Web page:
The initial studies injected BPA into animals, rather than giving it by mouth, which is how we humans are exposed. Since BPA degrades in the gut when we consume it, very little gets to our cells.

Yet many people are sure BPA causes not only breast and prostate cancer but also obesity, diabetes, attention deficit hyperactivity, autism, liver disease, ovarian disease, disease of the uterus, low sperm count and heart disease. When a chemical is said to cause so many disorders, that's a sure sign of unscientific hysteria. But a documentary called "Tapped" says it's true. It quotes experts claiming "BPA may be one of the most potent toxic chemicals known to man."

Nonsense. Not only is there no good evidence that BPA locked into plastic can hurt people, it actually saves lives by stopping botulism.

"Since BPA became commonplace in the lining of canned goods, food-borne illness from canned foods -- including botulism -- has virtually disappeared," says the American Council of Science and Health.

You never hear the good news about BPA in the mainstream media. Fear-mongering gets better ratings.

"Tapped" also asserts that other dangerous chemicals poison bottled water. In the film, toxicologist Dr. Stephen King says that we should be "horrified" at all those chemicals. But when we called King, he sent us a study saying "testing" reveals a surprising array of chemical contaminants in every bottled water brand analyzed -- at levels no different from those routinely found in tap water.

"Tapped" claims cancer rates are up because of these chemicals, but that's another myth. Cancer incidence rates are flat. They would have declined if not for new screening methods. Life spans are up, too.

Not every mom has fallen for the BPA scare. "Truth or Scare," the blog of a woman who calls herself "Junk Science Mom," recently called out one of the people behind the anti-BPA campaign: scaremonger/hustler David Fenton:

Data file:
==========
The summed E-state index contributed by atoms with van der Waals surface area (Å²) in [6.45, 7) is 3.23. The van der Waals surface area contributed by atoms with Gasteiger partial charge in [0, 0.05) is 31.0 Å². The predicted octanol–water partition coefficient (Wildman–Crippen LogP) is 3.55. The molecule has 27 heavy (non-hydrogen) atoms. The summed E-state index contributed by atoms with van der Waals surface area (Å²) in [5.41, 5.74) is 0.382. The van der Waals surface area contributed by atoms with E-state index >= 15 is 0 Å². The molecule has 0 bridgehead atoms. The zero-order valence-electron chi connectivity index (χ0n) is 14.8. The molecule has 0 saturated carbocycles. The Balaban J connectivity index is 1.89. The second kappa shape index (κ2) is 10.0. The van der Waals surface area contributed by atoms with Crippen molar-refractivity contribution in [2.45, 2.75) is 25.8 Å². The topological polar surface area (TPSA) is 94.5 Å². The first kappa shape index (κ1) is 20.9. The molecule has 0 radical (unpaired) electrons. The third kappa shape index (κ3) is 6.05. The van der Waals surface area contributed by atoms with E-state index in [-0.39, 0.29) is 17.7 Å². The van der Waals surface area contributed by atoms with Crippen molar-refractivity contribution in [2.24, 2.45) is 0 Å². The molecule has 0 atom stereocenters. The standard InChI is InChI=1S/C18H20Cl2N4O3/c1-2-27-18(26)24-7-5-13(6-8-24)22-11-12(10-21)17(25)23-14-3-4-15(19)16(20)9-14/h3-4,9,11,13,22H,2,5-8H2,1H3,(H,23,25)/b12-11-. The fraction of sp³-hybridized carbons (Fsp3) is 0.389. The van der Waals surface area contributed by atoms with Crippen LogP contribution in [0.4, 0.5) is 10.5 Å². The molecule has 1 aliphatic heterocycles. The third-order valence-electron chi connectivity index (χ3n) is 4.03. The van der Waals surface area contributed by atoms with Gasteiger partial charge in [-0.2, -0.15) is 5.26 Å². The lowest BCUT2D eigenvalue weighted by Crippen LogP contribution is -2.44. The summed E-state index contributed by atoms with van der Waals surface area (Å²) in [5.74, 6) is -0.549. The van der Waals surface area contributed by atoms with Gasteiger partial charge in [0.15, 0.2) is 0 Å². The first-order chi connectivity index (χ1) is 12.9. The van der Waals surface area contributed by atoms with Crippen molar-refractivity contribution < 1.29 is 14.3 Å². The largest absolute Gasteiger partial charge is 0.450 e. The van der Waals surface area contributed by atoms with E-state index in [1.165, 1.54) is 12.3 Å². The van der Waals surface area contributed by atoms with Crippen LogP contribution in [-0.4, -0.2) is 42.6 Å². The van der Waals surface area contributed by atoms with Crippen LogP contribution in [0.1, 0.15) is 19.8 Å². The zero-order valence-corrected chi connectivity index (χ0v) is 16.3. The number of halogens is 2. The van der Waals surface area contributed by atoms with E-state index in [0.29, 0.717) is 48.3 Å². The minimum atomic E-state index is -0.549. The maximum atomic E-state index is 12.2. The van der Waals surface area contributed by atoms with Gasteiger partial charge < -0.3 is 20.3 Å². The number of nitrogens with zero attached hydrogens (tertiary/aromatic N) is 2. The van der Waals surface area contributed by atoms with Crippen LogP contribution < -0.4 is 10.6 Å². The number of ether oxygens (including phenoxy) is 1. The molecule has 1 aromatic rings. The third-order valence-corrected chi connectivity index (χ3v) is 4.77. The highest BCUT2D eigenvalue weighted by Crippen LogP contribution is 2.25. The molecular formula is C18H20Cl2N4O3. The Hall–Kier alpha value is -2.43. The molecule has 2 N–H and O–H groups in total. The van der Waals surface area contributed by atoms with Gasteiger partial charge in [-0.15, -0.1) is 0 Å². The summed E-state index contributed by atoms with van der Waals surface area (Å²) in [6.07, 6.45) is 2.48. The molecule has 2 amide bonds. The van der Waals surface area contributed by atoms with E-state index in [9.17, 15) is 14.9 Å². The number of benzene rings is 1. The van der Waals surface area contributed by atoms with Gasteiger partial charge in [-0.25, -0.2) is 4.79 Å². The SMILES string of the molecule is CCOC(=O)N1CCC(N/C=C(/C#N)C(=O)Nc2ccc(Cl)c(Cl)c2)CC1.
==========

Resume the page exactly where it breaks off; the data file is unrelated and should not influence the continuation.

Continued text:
"If you believe what you see and hear in the media, those fighting an unnecessary battle against bisphenol-A (BPA) are altruistic individuals concerned about health and safety. ... But there is an ugly truth behind the scenes that you will never hear about in the media. Greed, propaganda, political agendas, profits, lies and scams. And it all can be tied to one person and one powerful PR firm. David Fenton and Fenton Communications. ...

"He is the puppet master, and we moms are his puppets. He orchestrates the scare, and we, being fearful for our children, unknowingly carry out his plan for him. He comes out a winner, and we are duped into wasting our time, money and energy fighting a battle that never needed to be fought."

Good for you, Junk Science Mom, whoever you are. "Truth or Scare" is a wonderful addition to the debate.

But if BPA isn't toxic, why will Canada ban it? And why have Connecticut and Minnesota already done so? Because scientifically illiterate legislators are quick to panic. When the media sensationalize, legislators respond. Two FDA scientists -- Ronald J. Lorentzen and David G. Hattan --[AZ1] note the bias toward sensationalism: "The disquieting public invocations made by some ... about the perils of exposure (to BPA) ... galvanize the public debate."

When even notoriously risk-averse FDA scientists speak out against the BPA panic, the scaremongers must have gone absurdly far.

Archives

Every weekday JewishWorldReview.com publishes what many in the media and Washington consider "must-reading". Sign up for the daily JWR update. It's free. Just click here.



JWR contributor John Stossel hosts "Stossel" on the Fox Business Network. To comment, please click here.


© 2009, by JFS Productions, Inc. Distributed by Creators Syndicate, Inc.

Columnists

Toons

Lifestyles